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Virus Related to Mumps, Measles Could Be Behind Mysterious Illness


Scientists say a virus related to mumps and measles could be behind the outbreak of a respiratory disease. Hong Kong is one of the worst-hit cities, and at least five people there have died from the disease.

Biologists in Germany, Hong Kong and Taiwan say they are on the verge of confirming that a virus causes Severe Acute Respiratory Syndrome.

Experts in Hong Kong say they think the agent is likely to be a known virus that has recently mutated to become more dangerous. Victims of the disease suffer severe flu-like symptoms and many develop what is called atypical pneumonia.

"Within one family you have a group of viruses from different species," said Yeoh Eng-Kiong, Hong Kong's health secretary. "Paramyxovirus is a family of viruses and there you have mumps virus and the measles virus. There is also a group of viruses that causes infection on children - it is thought it is a variant of that."

The breakthrough comes a day after the World Health Organization coordinated 11 laboratories to trace the cause of the outbreak. The disease has spread to three continents outside Asia and is thought to have claimed at least 12 lives.

Hong Kong is one of the worst hit cities and the number of cases is still climbing. The government reports 145 cases of atypical pneumonia, an increase of 34 from Tuesday. Dr. Yeoh said the disease has caused five deaths in Hong Kong.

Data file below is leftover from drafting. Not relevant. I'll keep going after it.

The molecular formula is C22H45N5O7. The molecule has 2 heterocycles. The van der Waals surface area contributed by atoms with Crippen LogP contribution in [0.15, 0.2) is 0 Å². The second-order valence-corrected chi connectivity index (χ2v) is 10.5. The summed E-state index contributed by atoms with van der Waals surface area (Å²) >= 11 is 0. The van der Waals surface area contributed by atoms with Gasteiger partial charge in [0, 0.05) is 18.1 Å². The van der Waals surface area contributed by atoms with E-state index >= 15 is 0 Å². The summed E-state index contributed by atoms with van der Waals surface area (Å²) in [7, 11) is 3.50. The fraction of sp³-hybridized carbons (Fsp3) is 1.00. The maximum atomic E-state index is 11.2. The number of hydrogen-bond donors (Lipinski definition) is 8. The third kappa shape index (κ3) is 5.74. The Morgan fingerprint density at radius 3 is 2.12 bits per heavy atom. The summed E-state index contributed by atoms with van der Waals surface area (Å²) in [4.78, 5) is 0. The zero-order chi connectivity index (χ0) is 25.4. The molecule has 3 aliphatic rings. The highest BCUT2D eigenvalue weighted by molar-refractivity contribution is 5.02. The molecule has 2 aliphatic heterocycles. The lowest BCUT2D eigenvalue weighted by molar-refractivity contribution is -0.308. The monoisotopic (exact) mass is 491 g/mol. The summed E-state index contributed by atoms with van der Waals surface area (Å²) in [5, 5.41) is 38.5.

Singapore also reported dramatic increases in cases. At least 30 people are displaying symptoms - up from the few cases reported previously.

The World Health Organization began a second phase of measures to help prevent the disease from spreading to poorer nations. Peter Cordingley is a WHO spokesman in Manila. "Now, we are moving onto what we call the vulnerable countries, where there is nothing been reported yet. We are sending out infection control equipment and lab equipment. These are the places that we think are pretty defenseless if anything happens, like Mongolia, Laos, Cambodia, Papua New Guinea, and Fiji," Mr. Cordingley explained.

Vietnam reported a second death from the disease.

A French doctor in Hanoi died after treating pneumonia patients early in the outbreak. Australia has reported about 20 suspected cases of the illness.

Pneumonia patients in the United States, Britain, France, Germany, Taiwan and Japan are being closely monitored.

The disease is thought to have first appeared in southern China a few months ago. About 300 people there developed it, and five died. But officials in China say the disease now is in under control.

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